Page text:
And he knows that in the areas of morality and social justice, the Christian message has not been tried and found wanting, as G.K. Chesterton noted, but has been found difficult and left untried. Furthermore, he sees the threat of radical relativism and many other "isms."

Q: What have you thought of Cardinal Ratzinger's writings over the years?

Brumley: My reading of his writings has led me to think that he is one of the greatest theologians of our time. His writings reflect his commitment to a living Catholic tradition, an understanding of the faith that is ever ancient and ever new.

It is remarkable that we have a Pope who has written so much prior to becoming Pope. Also remarkable is the fact that, while he has held a high ecclesiastical office, he has at the same time engaged in the sophisticated work of a theologian.

His writings cover a wide range of approaches including highfalutin, cutting-edge theology in "Principles of Catholic Theology" and "Truth and Tolerance," pastoral reflections in "Co-workers of the Truth," and profound analyses of various modern ideologies and straight talk to reporters about his life, his faith and the state of the Church in "Salt of the Earth," "God and the World" and "The Ratzinger Report."

Those who stereotype him as a rigid, backward thinker simply haven't read him or fairly read him. His recent book on the Eucharist, "God is Near Us," is a wonderful contribution to John Paul II's Year of the Eucharist, and his "Introduction to Christianity" is a classic. His first volume of memoirs, known as "Milestones," shows the profound faith and learning of this great man.

Q: What do you consider to be Pope John Paul II's theological legacy?

Brumley: It's extremely difficult to summarize his theological legacy in a short space. The ongoing pastoral application of Vatican II to the issues facing the Church and the world is probably his main legacy. The enrichment of personal faith and the universal call to holiness are two important themes in that regard.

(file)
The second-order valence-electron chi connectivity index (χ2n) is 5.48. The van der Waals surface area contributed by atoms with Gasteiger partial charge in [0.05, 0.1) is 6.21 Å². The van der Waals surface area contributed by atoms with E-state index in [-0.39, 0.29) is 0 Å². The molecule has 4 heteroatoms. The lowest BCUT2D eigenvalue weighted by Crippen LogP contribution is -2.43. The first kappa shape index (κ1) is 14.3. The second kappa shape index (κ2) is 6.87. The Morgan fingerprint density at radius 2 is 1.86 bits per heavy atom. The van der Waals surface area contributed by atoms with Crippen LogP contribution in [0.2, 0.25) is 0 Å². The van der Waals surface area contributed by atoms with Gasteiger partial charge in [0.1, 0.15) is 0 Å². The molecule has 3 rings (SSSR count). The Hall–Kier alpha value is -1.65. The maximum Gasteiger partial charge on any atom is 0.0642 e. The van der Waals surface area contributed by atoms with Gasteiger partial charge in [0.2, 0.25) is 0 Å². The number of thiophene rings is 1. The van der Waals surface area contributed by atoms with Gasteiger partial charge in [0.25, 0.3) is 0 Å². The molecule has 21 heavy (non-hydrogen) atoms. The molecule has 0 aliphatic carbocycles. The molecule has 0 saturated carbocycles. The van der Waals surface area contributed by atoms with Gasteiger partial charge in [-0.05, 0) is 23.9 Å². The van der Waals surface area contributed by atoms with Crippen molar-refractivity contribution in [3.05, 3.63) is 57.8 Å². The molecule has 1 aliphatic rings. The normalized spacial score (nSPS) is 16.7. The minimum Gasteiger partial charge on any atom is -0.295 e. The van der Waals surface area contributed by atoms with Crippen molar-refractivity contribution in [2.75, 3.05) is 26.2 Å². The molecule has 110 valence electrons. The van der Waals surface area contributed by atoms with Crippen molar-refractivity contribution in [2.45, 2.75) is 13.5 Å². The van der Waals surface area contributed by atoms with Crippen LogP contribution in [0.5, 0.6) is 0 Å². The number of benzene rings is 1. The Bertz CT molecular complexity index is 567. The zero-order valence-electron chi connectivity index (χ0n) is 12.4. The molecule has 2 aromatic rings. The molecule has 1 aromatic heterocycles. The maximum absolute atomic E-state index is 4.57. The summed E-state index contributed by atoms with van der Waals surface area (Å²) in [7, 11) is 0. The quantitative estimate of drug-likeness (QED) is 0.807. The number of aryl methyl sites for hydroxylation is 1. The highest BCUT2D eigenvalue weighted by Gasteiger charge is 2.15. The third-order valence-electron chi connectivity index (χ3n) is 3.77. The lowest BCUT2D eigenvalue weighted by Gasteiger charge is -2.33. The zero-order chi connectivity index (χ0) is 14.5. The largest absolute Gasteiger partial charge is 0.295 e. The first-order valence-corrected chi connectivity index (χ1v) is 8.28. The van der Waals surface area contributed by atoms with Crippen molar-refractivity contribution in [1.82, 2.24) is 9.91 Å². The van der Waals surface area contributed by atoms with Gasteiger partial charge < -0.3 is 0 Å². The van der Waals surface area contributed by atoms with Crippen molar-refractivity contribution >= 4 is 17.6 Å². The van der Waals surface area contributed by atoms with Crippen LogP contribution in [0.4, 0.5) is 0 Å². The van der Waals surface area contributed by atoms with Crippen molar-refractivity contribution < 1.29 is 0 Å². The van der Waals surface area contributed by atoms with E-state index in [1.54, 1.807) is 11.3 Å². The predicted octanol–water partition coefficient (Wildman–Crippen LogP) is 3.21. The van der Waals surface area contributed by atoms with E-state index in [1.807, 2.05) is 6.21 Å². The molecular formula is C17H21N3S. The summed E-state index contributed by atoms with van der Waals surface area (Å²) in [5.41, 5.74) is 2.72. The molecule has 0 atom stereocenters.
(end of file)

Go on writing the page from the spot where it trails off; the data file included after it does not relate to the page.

John Paul II's emphasis on Vatican II's ecclesiology of communion is also important. He saw such communion as an earthly participation in the divine communion of the Holy Trinity brought about through Jesus Christ and spread in the world through the Church. The immediate expression of that mission is the call for a new evangelization.

With respect to his moral theology, John Paul's Christian humanism and his "theology of the body" are fundamental. Solidarity and subsidiarity received special emphasis in his social teaching, which is in turn rooted in an emphasis on the dignity of the human person and the mutual obligations human beings have to one another by virtue of their being made in God's image and called to the same destiny in Jesus Christ.

Finally, John Paul's Marian teaching stresses the centrality of Jesus Christ -- we say all we do about the Blessed Virgin because of her relation to Christ and his Church. Mary is the model of faith, the grace-enabled "yes" of faith that entrusts the self to God and in this way embraces the offer of divine communion.

Q: How do you think Pope Benedict will build on John Paul's legacy?

Brumley: As Pope John Paul II's right-hand man, theologically speaking, he contributed to the development of that legacy to begin with. Also, both John Paul II and Benedict XVI were influential at Vatican II and had their views of the Church's mission today shaped by it.

I expect Benedict XVI will continue John Paul II's call for a new evangelization -- Cardinal Ratzinger's selection of the name Benedict suggests as much.

I suspect that John Paul II has already begun to intercede for his successor.